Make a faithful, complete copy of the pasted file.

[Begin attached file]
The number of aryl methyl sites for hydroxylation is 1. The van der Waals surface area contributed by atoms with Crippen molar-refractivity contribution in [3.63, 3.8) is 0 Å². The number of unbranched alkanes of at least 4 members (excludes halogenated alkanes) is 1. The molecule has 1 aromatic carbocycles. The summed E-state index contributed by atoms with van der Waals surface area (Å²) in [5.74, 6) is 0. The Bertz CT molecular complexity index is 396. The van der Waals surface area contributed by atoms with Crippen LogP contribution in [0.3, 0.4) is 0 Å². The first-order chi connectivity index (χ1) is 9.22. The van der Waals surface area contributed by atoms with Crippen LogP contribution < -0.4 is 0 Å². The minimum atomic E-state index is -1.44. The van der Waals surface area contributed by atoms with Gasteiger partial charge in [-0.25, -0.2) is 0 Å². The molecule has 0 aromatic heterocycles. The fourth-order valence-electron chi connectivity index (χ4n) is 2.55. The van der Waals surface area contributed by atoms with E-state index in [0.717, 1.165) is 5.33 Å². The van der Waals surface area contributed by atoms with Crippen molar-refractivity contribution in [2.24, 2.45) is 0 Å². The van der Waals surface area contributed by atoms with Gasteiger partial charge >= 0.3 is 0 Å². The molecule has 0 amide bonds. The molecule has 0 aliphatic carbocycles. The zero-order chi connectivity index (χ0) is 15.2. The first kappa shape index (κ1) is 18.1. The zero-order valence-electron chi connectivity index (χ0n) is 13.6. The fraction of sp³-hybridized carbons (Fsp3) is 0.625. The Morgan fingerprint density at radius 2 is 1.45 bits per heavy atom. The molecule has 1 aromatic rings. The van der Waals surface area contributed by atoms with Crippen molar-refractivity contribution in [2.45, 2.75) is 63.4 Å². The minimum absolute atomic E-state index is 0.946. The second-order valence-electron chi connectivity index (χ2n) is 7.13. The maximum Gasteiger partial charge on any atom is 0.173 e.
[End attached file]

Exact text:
The number of aryl methyl sites for hydroxylation is 1. The van der Waals surface area contributed by atoms with Crippen molar-refractivity contribution in [3.63, 3.8) is 0 Å². The number of unbranched alkanes of at least 4 members (excludes halogenated alkanes) is 1. The molecule has 1 aromatic carbocycles. The summed E-state index contributed by atoms with van der Waals surface area (Å²) in [5.74, 6) is 0. The Bertz CT molecular complexity index is 396. The van der Waals surface area contributed by atoms with Crippen LogP contribution in [0.3, 0.4) is 0 Å². The first-order chi connectivity index (χ1) is 9.22. The van der Waals surface area contributed by atoms with Crippen LogP contribution < -0.4 is 0 Å². The minimum atomic E-state index is -1.44. The van der Waals surface area contributed by atoms with Gasteiger partial charge in [-0.25, -0.2) is 0 Å². The molecule has 0 aromatic heterocycles. The fourth-order valence-electron chi connectivity index (χ4n) is 2.55. The van der Waals surface area contributed by atoms with E-state index in [0.717, 1.165) is 5.33 Å². The van der Waals surface area contributed by atoms with Crippen molar-refractivity contribution in [2.24, 2.45) is 0 Å². The van der Waals surface area contributed by atoms with Gasteiger partial charge >= 0.3 is 0 Å². The molecule has 0 amide bonds. The molecule has 0 aliphatic carbocycles. The zero-order chi connectivity index (χ0) is 15.2. The first kappa shape index (κ1) is 18.1. The zero-order valence-electron chi connectivity index (χ0n) is 13.6. The fraction of sp³-hybridized carbons (Fsp3) is 0.625. The Morgan fingerprint density at radius 2 is 1.45 bits per heavy atom. The molecule has 1 aromatic rings. The van der Waals surface area contributed by atoms with Crippen molar-refractivity contribution in [2.45, 2.75) is 63.4 Å². The minimum absolute atomic E-state index is 0.946. The second-order valence-electron chi connectivity index (χ2n) is 7.13. The maximum Gasteiger partial charge on any atom is 0.173 e.